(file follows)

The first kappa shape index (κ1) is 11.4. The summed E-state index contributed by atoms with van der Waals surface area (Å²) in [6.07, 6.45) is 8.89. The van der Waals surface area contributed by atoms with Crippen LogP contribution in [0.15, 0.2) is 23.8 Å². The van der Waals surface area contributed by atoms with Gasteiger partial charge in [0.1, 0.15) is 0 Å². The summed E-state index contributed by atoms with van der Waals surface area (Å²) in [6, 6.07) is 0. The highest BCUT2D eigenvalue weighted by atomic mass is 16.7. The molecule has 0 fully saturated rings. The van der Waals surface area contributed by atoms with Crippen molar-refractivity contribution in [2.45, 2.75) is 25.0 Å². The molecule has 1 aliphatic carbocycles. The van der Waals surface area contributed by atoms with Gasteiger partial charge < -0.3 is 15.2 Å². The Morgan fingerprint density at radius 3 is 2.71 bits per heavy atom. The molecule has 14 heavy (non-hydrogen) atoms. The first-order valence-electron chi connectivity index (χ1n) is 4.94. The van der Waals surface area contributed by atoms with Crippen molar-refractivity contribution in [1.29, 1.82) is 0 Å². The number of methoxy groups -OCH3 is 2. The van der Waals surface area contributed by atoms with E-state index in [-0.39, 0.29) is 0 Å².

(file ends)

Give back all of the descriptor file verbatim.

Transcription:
The first kappa shape index (κ1) is 11.4. The summed E-state index contributed by atoms with van der Waals surface area (Å²) in [6.07, 6.45) is 8.89. The van der Waals surface area contributed by atoms with Crippen LogP contribution in [0.15, 0.2) is 23.8 Å². The van der Waals surface area contributed by atoms with Gasteiger partial charge in [0.1, 0.15) is 0 Å². The summed E-state index contributed by atoms with van der Waals surface area (Å²) in [6, 6.07) is 0. The highest BCUT2D eigenvalue weighted by atomic mass is 16.7. The molecule has 0 fully saturated rings. The van der Waals surface area contributed by atoms with Crippen molar-refractivity contribution in [2.45, 2.75) is 25.0 Å². The molecule has 1 aliphatic carbocycles. The van der Waals surface area contributed by atoms with Gasteiger partial charge < -0.3 is 15.2 Å². The Morgan fingerprint density at radius 3 is 2.71 bits per heavy atom. The molecule has 14 heavy (non-hydrogen) atoms. The first-order valence-electron chi connectivity index (χ1n) is 4.94. The van der Waals surface area contributed by atoms with Crippen molar-refractivity contribution in [1.29, 1.82) is 0 Å². The number of methoxy groups -OCH3 is 2. The van der Waals surface area contributed by atoms with E-state index in [-0.39, 0.29) is 0 Å².